DC only has five public restrooms downtown. It could stand to add a few like these, from Portland, OR. Image by The Portland Loo used with permission.

Despite the fact that downtown DC receives more than 20 million visitors a year and hosts thousands of more residents every day, it currently only has five public restrooms available during the day off the Mall — all of the rest are privately operated. A bill before the DC Council this fall could change that, but it needs your help.

 

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This issues affects everyone

Everyone needs ready access to a clean, safe restroom when nature calls. Access to a clean, safe restroom is an United Nations recognized human right. It's fundamental to human dignity, is key for personal and public health, and contributes to livable cities for everyone.

Most European and Asian capitals, recognizing this, have installed public restrooms in populated public areas. For example, London offers this interactive map that shows all of the publicly-accessible toilets in its downtown area.

Interactive map of publicly-available toilets in downtown London. Image by City of London.

In contrast, in Washington, DC there are only five public restrooms (off of the National Mall) that are open during the day. Only two are open 24/7. They’re near the Lincoln and Jefferson Memorials, so neither are convenient for people who need them at night.

This is an issue for everyone.

We all need to use a restroom several times a day. This is especially important for people who are restroom challenged (including seniors, young children, and people taking certain medications) because when nature calls, they have to go urgently. Walkers; joggers; bicyclists; taxi, Uber and Lyft drivers; parents of toddlers; and people experiencing homelessness benefit too. So do tourists — and that’s an important industry for the city.

However, those who cannot find a restroom when nature calls and are caught urinating or defecating in public risk a fine of up to $500, 90 days in jail, or both.

The DC Council could act and start to address this

One proposed solution comes in the form of Bill 22-0223, the Public Restroom Facilities Installation & Promotion Act of 2017. Bill 22-0223 establishes a working group to identify an appropriate model and sites for 24/7 stand-alone public restrooms. It also directs the working group to propose a program to provide incentives to private businesses to make their restrooms available to the public during the hours they are open.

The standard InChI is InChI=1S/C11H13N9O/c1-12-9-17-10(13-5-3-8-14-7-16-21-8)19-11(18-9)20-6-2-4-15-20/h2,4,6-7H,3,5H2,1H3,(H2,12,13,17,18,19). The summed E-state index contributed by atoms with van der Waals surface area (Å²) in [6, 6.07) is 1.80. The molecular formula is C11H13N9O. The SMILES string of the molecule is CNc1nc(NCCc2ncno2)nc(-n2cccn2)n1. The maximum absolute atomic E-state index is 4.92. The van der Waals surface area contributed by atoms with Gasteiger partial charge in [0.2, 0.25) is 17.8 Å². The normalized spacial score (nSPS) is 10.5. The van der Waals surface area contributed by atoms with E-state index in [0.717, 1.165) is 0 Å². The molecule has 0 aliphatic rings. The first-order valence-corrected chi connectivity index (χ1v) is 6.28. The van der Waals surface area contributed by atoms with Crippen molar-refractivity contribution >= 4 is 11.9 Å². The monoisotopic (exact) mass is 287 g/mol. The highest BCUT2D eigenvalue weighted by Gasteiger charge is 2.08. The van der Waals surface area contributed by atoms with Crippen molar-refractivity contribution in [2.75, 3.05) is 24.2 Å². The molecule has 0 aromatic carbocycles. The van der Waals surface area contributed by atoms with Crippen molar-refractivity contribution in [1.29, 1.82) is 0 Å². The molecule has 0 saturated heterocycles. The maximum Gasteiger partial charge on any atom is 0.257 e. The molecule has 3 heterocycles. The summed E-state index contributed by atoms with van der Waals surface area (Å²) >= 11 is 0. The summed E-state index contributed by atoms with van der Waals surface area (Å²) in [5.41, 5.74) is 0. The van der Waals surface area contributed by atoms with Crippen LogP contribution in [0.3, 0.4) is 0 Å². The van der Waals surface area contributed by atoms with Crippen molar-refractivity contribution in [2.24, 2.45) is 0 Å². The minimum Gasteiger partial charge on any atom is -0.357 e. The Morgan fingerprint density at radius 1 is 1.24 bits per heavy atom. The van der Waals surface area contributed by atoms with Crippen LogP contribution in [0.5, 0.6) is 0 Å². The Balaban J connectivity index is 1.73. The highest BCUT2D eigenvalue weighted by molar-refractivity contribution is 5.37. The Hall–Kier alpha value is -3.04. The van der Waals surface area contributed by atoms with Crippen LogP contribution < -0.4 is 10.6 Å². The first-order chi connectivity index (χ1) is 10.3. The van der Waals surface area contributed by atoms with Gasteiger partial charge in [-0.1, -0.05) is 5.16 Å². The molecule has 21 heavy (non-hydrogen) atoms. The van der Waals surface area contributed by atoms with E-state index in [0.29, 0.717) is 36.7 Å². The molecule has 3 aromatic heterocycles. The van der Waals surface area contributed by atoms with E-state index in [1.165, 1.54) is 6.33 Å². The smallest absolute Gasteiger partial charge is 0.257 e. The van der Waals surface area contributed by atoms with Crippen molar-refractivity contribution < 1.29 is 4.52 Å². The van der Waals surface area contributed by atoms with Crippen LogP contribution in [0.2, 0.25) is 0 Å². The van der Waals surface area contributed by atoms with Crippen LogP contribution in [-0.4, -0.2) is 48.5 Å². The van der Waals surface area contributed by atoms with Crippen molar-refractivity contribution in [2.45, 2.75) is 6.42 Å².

The guidance included in Bill 22-0223 is taken from lessons learned and best practices of cities in the US and elsewhere that have been successful in installing and maintaining clean, safe, and accessible public restrooms. For example, based on our research we think there are two particular models that would be good for DC: the Portland Loo and the Community Toilet Scheme.

The Portland Loo is a prefabricated structure that takes up an area the size of a parking place that could be placed around downtown DC. Another route couple be to implement a Community Toilet Scheme (CTS). Instead of building additional public toilets, this scheme provides an incentive to businesses in highly-frequented areas to open their restrooms to the public.

If passed, Bill 22-0223 will empower an interagency working group to look into these kinds of solutions and how to implement them in DC.

What’s next for the bill

Bill 22-0223 was introduced in April 2017, and it’s working through the Committee of Transportation & Environment and the Committee on Health. Unfortunately, if the the bill is not brought forward for a full Council vote by the end of this year, the legislative process must start over.

That is why the organization we work for, the People for Fairness Coalition (PFFC) Downtown DC Public Restroom Initiative, is joining with Greater Greater Washington to call upon the DC Council to pass this bill by the end of the year. Twenty one organizations and thirteen ANCs have previously supported this Initiative and bill, but now we need a final push.

Please join us in signing this petition urging action from the DC Council and share it with your colleagues and friends.

We can't wait any longer!

 

Sign the petition!

Marcia Bernbaum, retired from a 20-year career in international development with the US Agency for International Development (USAID), is a proud member of the People for Fairness Coalition (PFFC). Since 2014 she has been Mentor and Advisor to PFFC's Downtown DC Public Restroom Initiative which advocates for clean, safe, public restrooms available for everyone in needed areas of Washington, DC. You can email her questions about the initiative at marcy@pffcdc.org.

George Olivar is a Buddhist Monk who came to DC in 2014 after spending 20 years in monasteries in Asia to study Buddhist texts in the Library of Congress. He unexpectedly found himself homeless because he couldn’t live on his social security. Now housed, George has been a member of PFFC for four years and is an active participant in PFFC's Downtown DC Public Restroom Initiative.

Janet Sharp has been an activist since 2012 at the age of 65 when she started applying for housing and finding that the District doesn’t have enough housing for everyone and no clean safe public restrooms available 24/7 downtown. She been a member of PFFC for four years, and will continue to be involved in all issues that PFFC is working on.

John McDermott is formerly homeless and now has his own apartment. He was a founder of the People for Fairness Coalition in 2008, where he has worked tirelessly on advocating for housing for the less fortunate. John believes that it is important that people know how critical it is for everyone to have ready access to a clean, safe public restroom when they need it.